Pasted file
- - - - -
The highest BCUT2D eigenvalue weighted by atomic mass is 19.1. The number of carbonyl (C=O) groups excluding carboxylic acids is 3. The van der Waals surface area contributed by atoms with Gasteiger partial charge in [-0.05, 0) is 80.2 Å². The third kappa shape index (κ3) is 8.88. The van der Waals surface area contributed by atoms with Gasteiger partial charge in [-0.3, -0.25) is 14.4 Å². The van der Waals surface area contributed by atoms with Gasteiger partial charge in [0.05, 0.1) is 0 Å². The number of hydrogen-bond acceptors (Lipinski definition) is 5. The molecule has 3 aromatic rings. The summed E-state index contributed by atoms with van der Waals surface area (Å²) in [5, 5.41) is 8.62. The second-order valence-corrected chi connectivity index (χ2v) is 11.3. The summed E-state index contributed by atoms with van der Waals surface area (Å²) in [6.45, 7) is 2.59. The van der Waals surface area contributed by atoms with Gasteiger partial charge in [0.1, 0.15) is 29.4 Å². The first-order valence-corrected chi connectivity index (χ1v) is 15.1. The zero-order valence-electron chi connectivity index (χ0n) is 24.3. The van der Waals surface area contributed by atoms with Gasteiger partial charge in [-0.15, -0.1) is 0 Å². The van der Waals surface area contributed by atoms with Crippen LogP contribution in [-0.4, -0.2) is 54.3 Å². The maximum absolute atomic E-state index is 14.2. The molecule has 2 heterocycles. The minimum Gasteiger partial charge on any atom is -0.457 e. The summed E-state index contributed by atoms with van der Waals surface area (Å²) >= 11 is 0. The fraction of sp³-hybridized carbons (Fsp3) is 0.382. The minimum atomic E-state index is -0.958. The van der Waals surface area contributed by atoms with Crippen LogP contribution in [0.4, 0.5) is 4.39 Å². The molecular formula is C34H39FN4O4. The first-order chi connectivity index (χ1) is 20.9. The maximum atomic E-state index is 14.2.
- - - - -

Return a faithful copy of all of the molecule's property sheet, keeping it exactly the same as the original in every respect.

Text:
The highest BCUT2D eigenvalue weighted by atomic mass is 19.1. The number of carbonyl (C=O) groups excluding carboxylic acids is 3. The van der Waals surface area contributed by atoms with Gasteiger partial charge in [-0.05, 0) is 80.2 Å². The third kappa shape index (κ3) is 8.88. The van der Waals surface area contributed by atoms with Gasteiger partial charge in [-0.3, -0.25) is 14.4 Å². The van der Waals surface area contributed by atoms with Gasteiger partial charge in [0.05, 0.1) is 0 Å². The number of hydrogen-bond acceptors (Lipinski definition) is 5. The molecule has 3 aromatic rings. The summed E-state index contributed by atoms with van der Waals surface area (Å²) in [5, 5.41) is 8.62. The second-order valence-corrected chi connectivity index (χ2v) is 11.3. The summed E-state index contributed by atoms with van der Waals surface area (Å²) in [6.45, 7) is 2.59. The van der Waals surface area contributed by atoms with Gasteiger partial charge in [0.1, 0.15) is 29.4 Å². The first-order valence-corrected chi connectivity index (χ1v) is 15.1. The zero-order valence-electron chi connectivity index (χ0n) is 24.3. The van der Waals surface area contributed by atoms with Gasteiger partial charge in [-0.15, -0.1) is 0 Å². The van der Waals surface area contributed by atoms with Crippen LogP contribution in [-0.4, -0.2) is 54.3 Å². The maximum absolute atomic E-state index is 14.2. The molecule has 2 heterocycles. The minimum Gasteiger partial charge on any atom is -0.457 e. The summed E-state index contributed by atoms with van der Waals surface area (Å²) >= 11 is 0. The fraction of sp³-hybridized carbons (Fsp3) is 0.382. The minimum atomic E-state index is -0.958. The van der Waals surface area contributed by atoms with Crippen LogP contribution in [0.4, 0.5) is 4.39 Å². The molecular formula is C34H39FN4O4. The first-order chi connectivity index (χ1) is 20.9. The maximum atomic E-state index is 14.2.